December 10, 2007
I was in my ocha room this morning, putting fresh flowers to Obatalá and redecorating her shrine. Each time I add something to her, each time I rearrange her implements, each time I clean her and refresh her, I stand back, and cry. Being her child, I know I am heavily prejudiced, but I can’t think of any orisha more beautiful than Obatalá.
Especially my road of Obatalá, Obánlá.
Today, however, I remembered another iyawó who was about to go to the river. She thought I had Oshún crowned; and while she was waiting for ebó de entrada to begin, she told me, “I really wanted to be crowned with your orisha, Oshún.” Before I could correct her, she continued, “I wanted to be crowned any orisha EXCEPT Obatalá.”
The word “except” plunged into my heart like a sharp knife cuts through butter. Only one word came out of my mouth, “Why?”
She, as many I have met before her, lamented the fact that while Obatalá was a great orisha (“they all have wonderful ashé,” she said, as if she knew what ashé was), he was still a “boring old man.” She went on and on about how colorful the other orishas were, and how much fun they were. I listened until she was done.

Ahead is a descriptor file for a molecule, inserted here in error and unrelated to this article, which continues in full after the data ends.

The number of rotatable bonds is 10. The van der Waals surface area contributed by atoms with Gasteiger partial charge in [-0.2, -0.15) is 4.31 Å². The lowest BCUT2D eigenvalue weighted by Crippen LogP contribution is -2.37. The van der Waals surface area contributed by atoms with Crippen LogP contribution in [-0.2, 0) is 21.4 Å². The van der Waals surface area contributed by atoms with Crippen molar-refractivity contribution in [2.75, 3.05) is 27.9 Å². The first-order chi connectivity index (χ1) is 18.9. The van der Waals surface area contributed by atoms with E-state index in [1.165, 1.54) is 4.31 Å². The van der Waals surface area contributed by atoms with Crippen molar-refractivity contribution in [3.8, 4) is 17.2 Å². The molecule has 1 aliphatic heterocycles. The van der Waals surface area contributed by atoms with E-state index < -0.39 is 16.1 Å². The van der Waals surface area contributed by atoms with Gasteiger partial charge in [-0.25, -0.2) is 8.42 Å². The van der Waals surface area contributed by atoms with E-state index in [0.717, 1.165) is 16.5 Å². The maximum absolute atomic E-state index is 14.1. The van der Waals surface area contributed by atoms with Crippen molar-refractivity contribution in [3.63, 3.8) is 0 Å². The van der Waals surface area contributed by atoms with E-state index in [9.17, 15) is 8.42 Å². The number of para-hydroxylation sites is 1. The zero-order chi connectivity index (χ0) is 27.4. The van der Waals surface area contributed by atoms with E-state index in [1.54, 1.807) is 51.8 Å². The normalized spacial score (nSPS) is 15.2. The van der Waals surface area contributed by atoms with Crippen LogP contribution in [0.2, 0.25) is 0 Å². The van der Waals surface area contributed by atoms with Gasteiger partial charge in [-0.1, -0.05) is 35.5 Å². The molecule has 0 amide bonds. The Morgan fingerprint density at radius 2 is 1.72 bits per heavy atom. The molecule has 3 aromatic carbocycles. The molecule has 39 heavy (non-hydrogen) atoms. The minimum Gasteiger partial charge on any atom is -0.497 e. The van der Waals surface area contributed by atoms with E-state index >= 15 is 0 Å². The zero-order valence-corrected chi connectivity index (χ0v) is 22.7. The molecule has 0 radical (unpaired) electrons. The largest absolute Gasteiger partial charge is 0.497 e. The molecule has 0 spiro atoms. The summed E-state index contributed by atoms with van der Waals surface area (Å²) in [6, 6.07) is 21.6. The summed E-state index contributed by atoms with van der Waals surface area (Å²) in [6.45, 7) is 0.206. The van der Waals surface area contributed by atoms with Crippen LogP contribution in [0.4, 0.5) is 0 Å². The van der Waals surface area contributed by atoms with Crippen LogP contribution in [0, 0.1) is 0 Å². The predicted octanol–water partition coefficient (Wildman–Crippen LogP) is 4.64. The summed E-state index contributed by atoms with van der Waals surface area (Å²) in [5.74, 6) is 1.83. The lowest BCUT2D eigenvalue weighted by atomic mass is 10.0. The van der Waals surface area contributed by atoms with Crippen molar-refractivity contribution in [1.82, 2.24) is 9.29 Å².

And then, I corrected her.
I told her that Obatalá was more than an old man. He was a young man. This she knew.
“But did you know that Obatalá is also . . . a woman? I have a female Obatalá crowned.”
The iyawó listened as I explained to her that out of all the orishas, none knew what it was to truly create save Obatalá. Obatalá created all the heads in heaven; he crafted all the bodies on earth. Obatalá knew what it was like to be drunk; Obatalá even knew what it was like to be high. Obatalá knew cold, hard logic, and he also knew the throes of madness.
Obatalá knew what it was like to be murdered; and, Obatalá knew what it was like . . . to murder. He knew passion. He knew rage. He knew heartache. He knew despair. He knew war.
He created war.
But SHE . . . also knew what it was like to be a young girl. She knew what it was like to be an old woman. She knew what it was like to be a virgin; and, she knew what it was like to be a whore, to use her body to get exactly what she wanted.
She knew what it was like to be young and locked in a loveless, sexless marriage to an older man, and, yes, she knew the pleasures of sexual ecstasy.
And while other orishas might control the moment of conception, it was Obatalá who reached into the womb to mold and guide the new life to birth.
“What does Obatalá NOT know?” I asked the iyawó. “What does she NOT do?”
Before she could answer, they came to take her to do ebó de entrada. I never found out if I changed her mind, or if she ever came to love Obatalá as embracing the full spectrum of divine and human experience. But I do know one thing . . .
Those who have Obatalá crowned are among the most blessed in this religion. At the end of the day, when the other orishas fail us, or even turn their backs on us, it is Obatalá who is the most forgiving, and it is to her . . . or him . . . that all of us must one day turn to for help.